LAUNCH OF LABOR’S ART POLICY

TONY BURKE MP.
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4 months ago
LAUNCH OF LABOR’S ART POLICY
TONY BURKE MP
For the arts, it’s been six very, very long years. I remember debating George Brandis when I was Arts Minister. Don’t worry, I say Voldemort out loud as well.
 
Now, I remember debating him and saying that I didn't believe he supported arm's length funding and that I believe there would be cuts to the Australia Council and he went straight out to the cameras and said that my comments were a bald-faced lie.
 
It's exactly what happened.
 
And the arts as you all know doesn't simply function through the funding of pet projects. There’s an entire ecology out there with the majors, the small to medium companies and independent art. With all the different work that individual artists do and you break that ecology and it hurts the whole sector.
 
We've had those six years where we talk about in every area of policy cuts and chaos, cuts and chaos absolutely is what we've experienced here. The chaos that they decided to end Creative Australia as a cultural policy and replace it with nothing. With absolutely nothing. No guidance, nothing. And yet that hasn't been the only challenge that the arts have faced.
 
Because it wasn't just cuts to the Australia Council, cuts to training institutions, cuts to the ABC and SBS and then new threats with streaming, venues closing, Viagogo ripping off audiences. And yet in the face of all of that, even with all of those forces coming against the sector look at what this extraordinary sector for Australia has achieved in defiance of that.
 
Every Australian knows the names of Australian actors who are succeeding internationally. We know the names Blanchett, Weaving, Crowe, Griffiths, Collette, Minchin, Hemsworth, Hemsworth and Hemsworth.
 
We know the shows from our major medium and small independent companies that have toured from Broadway to the Barbican to Bali. Our great authors Tom Keneally, Kate Morton, Peter Carey, Liane Moriarty, Tim Winton, Jane Harper and David Malouf succeeding around the world. The world's leading music festivals now headlined with names like Tame Impala, Courtney Barnett, Gang of Youths and Tash Sultana.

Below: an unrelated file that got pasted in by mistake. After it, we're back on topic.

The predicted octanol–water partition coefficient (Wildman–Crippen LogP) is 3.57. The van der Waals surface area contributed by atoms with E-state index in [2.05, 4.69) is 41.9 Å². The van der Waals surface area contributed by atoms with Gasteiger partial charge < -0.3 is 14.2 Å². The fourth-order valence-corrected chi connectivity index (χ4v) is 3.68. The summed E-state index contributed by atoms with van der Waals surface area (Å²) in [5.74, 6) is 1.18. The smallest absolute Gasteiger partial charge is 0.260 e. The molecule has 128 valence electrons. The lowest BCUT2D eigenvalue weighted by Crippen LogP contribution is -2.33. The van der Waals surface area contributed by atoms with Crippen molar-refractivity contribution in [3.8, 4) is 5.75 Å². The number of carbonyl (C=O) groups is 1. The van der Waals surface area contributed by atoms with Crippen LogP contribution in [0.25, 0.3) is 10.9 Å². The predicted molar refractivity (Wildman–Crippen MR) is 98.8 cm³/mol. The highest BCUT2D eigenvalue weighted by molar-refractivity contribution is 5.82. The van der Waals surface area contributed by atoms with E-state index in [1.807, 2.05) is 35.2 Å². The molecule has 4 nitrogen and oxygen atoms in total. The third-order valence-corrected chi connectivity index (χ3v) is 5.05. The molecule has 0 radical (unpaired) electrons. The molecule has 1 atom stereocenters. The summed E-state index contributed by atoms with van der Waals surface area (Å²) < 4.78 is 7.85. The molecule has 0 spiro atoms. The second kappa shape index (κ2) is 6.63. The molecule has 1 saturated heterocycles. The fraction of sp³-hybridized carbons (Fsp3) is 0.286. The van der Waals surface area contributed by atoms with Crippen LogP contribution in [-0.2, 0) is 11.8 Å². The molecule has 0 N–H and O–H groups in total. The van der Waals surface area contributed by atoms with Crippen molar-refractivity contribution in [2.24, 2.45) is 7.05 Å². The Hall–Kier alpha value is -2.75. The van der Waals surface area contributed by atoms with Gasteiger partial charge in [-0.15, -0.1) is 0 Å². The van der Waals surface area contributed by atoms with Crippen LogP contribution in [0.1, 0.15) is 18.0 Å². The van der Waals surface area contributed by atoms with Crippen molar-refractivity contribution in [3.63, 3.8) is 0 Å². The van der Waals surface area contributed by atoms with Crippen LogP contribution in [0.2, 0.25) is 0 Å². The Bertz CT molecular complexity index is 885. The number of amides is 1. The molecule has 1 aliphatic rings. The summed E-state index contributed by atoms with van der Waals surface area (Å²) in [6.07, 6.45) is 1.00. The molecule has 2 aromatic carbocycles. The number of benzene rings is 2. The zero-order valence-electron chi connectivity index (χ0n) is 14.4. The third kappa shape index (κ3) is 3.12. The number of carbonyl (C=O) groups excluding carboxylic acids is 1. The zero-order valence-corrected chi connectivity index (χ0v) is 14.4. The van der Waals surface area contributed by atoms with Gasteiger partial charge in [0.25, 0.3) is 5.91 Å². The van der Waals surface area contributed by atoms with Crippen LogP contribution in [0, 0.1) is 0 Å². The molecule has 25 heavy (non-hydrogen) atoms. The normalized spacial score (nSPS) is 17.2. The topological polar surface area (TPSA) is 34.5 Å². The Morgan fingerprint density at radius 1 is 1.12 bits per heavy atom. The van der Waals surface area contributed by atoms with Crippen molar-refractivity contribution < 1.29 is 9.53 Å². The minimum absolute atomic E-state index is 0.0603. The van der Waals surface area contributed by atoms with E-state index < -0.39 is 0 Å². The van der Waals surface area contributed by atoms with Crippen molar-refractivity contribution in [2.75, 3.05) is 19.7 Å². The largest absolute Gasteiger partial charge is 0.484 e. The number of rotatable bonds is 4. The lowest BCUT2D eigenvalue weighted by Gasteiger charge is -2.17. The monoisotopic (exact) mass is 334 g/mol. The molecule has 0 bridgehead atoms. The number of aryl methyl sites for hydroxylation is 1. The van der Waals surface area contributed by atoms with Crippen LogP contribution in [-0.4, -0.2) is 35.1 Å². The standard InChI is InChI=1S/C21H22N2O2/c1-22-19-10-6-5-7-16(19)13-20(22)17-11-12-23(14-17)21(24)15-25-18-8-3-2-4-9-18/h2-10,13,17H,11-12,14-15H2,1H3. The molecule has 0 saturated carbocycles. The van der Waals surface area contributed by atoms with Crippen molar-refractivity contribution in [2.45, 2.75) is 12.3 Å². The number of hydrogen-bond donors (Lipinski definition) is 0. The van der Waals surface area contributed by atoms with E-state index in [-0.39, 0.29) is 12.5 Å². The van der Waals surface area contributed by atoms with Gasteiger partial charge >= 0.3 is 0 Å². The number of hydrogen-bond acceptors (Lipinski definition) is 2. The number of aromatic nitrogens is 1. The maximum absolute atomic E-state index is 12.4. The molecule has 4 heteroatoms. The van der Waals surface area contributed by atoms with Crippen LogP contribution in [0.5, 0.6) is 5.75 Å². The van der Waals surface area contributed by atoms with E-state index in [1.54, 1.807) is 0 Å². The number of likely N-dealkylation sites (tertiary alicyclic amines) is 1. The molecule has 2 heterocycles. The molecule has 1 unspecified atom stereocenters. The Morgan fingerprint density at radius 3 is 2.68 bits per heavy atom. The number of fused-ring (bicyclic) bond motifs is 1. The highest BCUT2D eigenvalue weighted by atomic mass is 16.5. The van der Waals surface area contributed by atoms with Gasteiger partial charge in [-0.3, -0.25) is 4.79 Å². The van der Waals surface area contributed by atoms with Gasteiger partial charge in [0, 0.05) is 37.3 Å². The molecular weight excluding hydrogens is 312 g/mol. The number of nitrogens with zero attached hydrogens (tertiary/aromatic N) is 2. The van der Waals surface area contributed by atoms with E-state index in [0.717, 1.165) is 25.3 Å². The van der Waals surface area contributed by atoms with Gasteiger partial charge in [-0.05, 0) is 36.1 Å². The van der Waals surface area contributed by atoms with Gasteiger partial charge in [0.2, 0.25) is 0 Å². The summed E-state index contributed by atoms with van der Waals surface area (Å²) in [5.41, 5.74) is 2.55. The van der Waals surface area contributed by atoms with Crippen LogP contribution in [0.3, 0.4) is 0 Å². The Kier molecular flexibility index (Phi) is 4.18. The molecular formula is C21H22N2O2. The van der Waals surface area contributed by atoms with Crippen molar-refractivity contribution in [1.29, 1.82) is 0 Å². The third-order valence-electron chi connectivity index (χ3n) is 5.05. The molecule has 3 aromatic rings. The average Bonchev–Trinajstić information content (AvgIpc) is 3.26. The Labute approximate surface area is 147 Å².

Our visual artists like Patricia Piccinini, Michael Zavros and Ben Quilty have developed strong sales internationally and have a massive online following. But it's not just around the world the success locally has been extraordinary. The small, medium and independent theatres that have continued to tell our stories even in the face of government attacks. Major performing arts institutions that have continued to make sure that Australian stories reach the biggest audience possible.
 
Stories of dispossession, disability, disowning, and dishonour.
 
The line up of strong artists who are filling marquees at our music festivals; Angie McMahon, Jack River, Julia Jacklin, Alex the Astronaut, Gordi, Alex Lahey, Charlie Collins.
 
The ensemble's that have been formed that are only possible because of our diversity. The visual artists who move between here and the region to create new works that breathe in every influence of the region.
 
The major projects supported by the likes of John Kaldor that forever changed physical spaces that we thought we knew. The collectives like Field Theory and Aphids that are always creating new work and pushing boundaries.
 
The First Nations artists who in every art form draw on the stories, the songlines, the dances, the battles, the hopes and the dreams that have lived on this land since the first sunrise and then through their artistry write the next chapter in the world's oldest continuing culture.
 
The fact that this year, this last 12 months, the second most performed playwright on Australian stages has been Nakkiah Lui. The only playwright to beat her had a significant headstart and his name is William Shakespeare.
 
If this is what the arts can achieve with a government that at best doesn't care and at worst is hostile, imagine, just imagine, and people in this room are pretty good at that, imagine what the next few years could hold.
 
A Shorten Labor Government with cultural policy back in the centre of decision making, years we can spend looking forward to announcements in the arts portfolio rather than fearing them.
 
First Nations is the first pillar backed by our diversity, the centrality of the artist, stronger institutions communicated here and around the world. Making sure Australians through their art see how they fit into this country, understand each other better and see how the world comes to understand us.
 
That's more than something to imagine. It's something that in a week we can deliver.
 
That's how a Shorten Labor Government can renew a Creative Australia. Please welcome the leader we want to be prime minister of Australia, Bill Shorten.
 
ENDS
 
Labor Party